Fimbrystylis castanea in fruit Stephen M. Young

Fimbrystylis castanea in fruit
Stephen M. Young

Monocotyledoneae (Monocots)
Cyperaceae (Sedge Family)
State Protection
Federal Protection
Not Listed
State Conservation Status Rank
Global Conservation Status Rank


Did you know?

The genus name means fringed style and the species name refers to the dark brown, or castaneous, leaf bases (Flora of North America Editorial Committee 2002).

State Ranking Justification

There are ten existing populations and most of them have over 100 plants with one very large population of thousands of plants. There are three additional populations from the early 1900s that have not been rediscovered and three populations from the late 1800s which are considered extirpated.

Short-term Trends

Most of the populations have been doing well in the short term. There have been no recent surveys of the smaller populations to determine trends.

Long-term Trends

This plant has always been rare in New York and while 3 populations are considered extirpated others have been rediscovered. The trend may be downward in the future without control of Phragmites.

Conservation and Management


The invasion of Phragmites is the largest threat at this time. One population is subject to trampling of the salt marsh.

Conservation Strategies and Management Practices

Control Phragmites invasions in the salt marshes where it exists and prevent new incursions. Natural buffers should be established around the salt marshes to decrease pollution runoff and other direct human disturbances.

Research Needs

There is a need for research into the factors that control the population size of this plant.



In New York, marsh fimbry has been found exclusively in high salt marshes, often at the landward edge, and in adjacent areas of open salt shrub vegetation (New York Natural Heritage Program 2010). Salt marsh and brackish marsh inland (FNA 2002). Brackish coastal marshes, seldom in alkaline sites inland (Gleason and Cronquist 1991).

Associated Ecological Communities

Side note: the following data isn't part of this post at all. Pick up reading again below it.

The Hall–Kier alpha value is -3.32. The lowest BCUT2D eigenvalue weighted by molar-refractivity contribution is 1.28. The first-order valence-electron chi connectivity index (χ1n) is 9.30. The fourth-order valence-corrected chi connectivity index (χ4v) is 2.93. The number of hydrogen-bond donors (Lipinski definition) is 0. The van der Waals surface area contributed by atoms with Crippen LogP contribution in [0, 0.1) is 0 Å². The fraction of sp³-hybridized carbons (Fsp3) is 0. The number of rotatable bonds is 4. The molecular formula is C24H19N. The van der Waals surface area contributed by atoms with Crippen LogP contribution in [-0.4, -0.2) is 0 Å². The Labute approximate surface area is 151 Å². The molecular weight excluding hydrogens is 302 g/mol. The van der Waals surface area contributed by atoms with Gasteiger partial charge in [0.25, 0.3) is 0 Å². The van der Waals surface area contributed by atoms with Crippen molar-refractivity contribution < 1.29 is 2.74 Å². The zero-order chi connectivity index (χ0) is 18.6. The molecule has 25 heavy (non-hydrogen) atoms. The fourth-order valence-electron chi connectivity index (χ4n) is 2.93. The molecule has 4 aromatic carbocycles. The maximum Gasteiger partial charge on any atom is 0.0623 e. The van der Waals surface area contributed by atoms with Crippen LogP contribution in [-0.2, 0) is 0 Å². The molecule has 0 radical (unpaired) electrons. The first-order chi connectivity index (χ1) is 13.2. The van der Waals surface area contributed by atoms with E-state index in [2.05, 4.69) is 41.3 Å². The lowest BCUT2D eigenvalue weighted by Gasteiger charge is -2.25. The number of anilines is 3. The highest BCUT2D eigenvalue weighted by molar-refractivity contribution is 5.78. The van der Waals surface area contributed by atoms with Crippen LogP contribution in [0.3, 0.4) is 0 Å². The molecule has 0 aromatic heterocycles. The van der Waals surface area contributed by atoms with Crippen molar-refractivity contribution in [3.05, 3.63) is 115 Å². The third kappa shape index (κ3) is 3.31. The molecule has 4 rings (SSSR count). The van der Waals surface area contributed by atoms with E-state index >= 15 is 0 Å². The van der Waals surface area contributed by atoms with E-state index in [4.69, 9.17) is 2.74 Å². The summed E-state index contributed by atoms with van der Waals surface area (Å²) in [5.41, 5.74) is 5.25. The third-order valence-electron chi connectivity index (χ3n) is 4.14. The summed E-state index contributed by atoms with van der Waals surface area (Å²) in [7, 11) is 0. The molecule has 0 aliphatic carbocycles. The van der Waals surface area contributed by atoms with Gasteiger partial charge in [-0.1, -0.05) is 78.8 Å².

Associated Species

  • Agalinis maritima
  • Baccharis halimifolia (groundsel-tree)
  • Distichlis spicata (salt grass)
  • Eleocharis rostellata (walking spike-rush)
  • Elymus virginicus
  • Iva frutescens (salt marsh-elder)
  • Juncus gerardii
  • Lythrum lineare (salt marsh loosestrife)
  • Plantago maritima
  • Sabatia stellaris (sea-pink)
  • Salicornia bigelovii (Bigelow's glasswort)
  • Salicornia depressa (slender glasswort)
  • Spartina patens (salt-meadow cord grass)
  • Symphyotrichum subulatum
  • Symphyotrichum tenuifolium
  • Triglochin maritima (sea arrow-grass)


New York State Distribution

This species is currently known from eastern Suffolk County on Long Island and historically from Queens. There are old, unconfirmed reports from Staten Island and Westchester County.

Global Distribution

This plant grows in coastal salt marshes from Long Island south to the panhandle of Florida and west to South Texas. There are some additional inland populations in North and South Carolina and Louisiana. It also extends south into Mexico and the West Indies.

Best Places to See

  • Napeague State Park (Suffolk County)

Identification Comments

General Description

Fimbristylis is a genus of the sedge family (Cyperaceae) with only a few species found in New York. It is a perennial, clump-forming species, with deep-set stout leaf bases, growing from 80 to 150 centimeters tall. The leaves have dark brown (castaneous) bases and blades only 1 or 2 millimeters wide. The stems are taller than the leaves, and bear a (usually) compound infloresence with ascending branches, subtended by leafy bracts. The spikelets are brown and 5 to 20 centimeters long. Each bears flowers which lack a perianth and have bifid styles, maturing to brown achenes 1.5 to 2 millimeters long and finely striped/reticulate (FNA 2002, USDA 2011).